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Description archivistique
Grande Terrasse Chemin de fer Français
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Description par Harold Clunn de Saint-Germain-en-Laye

« [p. 204] The first railway constructed in Paris was that of the Compagnie du Chemin de Fer de Paris à St. Germain, whose station in the Place de l’Europe was the predecessor of the Gare St. Lazare, opened in 1842. The first train to leave Paris was that which travelled to St. Germain on Saturday, 26 August 1837, on the occasion of the Fête des Loges. King Louis Philippe, who had intented travelling, was prevented by the Chamber from entering this supposed dangerous conveyance, but was represented by Queen Amélie and her children. The duc d’Orléans travelled on the seat next to the driver. It was proposed in the first place to build the railway station near the Place de la Madeleine, but finally the Place de l’Europe was chosen for that purpose. At first the line went only as far as Le Pecq, and thence the journey had to be completed by coach. The line was nineteen kilometres long and the journey occupied thirty-five minutes. The first-class fare in closed or open carriages was two francs fifty centimes, second-class, one franc fifty centimes, and third-class, in the open luggage van, one franc.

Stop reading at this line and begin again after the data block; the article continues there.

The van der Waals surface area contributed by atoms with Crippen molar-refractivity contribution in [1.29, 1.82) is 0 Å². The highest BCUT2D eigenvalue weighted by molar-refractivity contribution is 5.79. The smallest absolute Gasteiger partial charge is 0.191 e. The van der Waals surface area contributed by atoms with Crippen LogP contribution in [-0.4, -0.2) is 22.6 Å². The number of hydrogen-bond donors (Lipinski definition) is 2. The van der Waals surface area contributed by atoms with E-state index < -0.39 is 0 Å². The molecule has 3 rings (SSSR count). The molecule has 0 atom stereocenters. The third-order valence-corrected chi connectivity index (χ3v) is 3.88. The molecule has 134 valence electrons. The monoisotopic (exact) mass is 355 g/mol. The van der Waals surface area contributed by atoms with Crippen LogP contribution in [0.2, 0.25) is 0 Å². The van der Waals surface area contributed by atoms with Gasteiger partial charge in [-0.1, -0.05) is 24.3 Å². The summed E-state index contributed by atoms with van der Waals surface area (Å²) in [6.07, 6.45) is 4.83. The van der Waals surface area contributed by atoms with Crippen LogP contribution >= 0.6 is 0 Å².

[p. 306] The pleasant old town of St. Germain-en-Laye, containing a population of 22,000, dates back to the tenth century and grew round a convent in the forest then known as Ledia. It became a royal residence in the time of Louis VI, and is noted for its delightful situation and the salubrity of its air. On that account it is much favoured by English and American visitors as wall as Parisians. For an old town, St. Germain possesses streets which may be considered fairly wide and well paved, and includes several fines squares.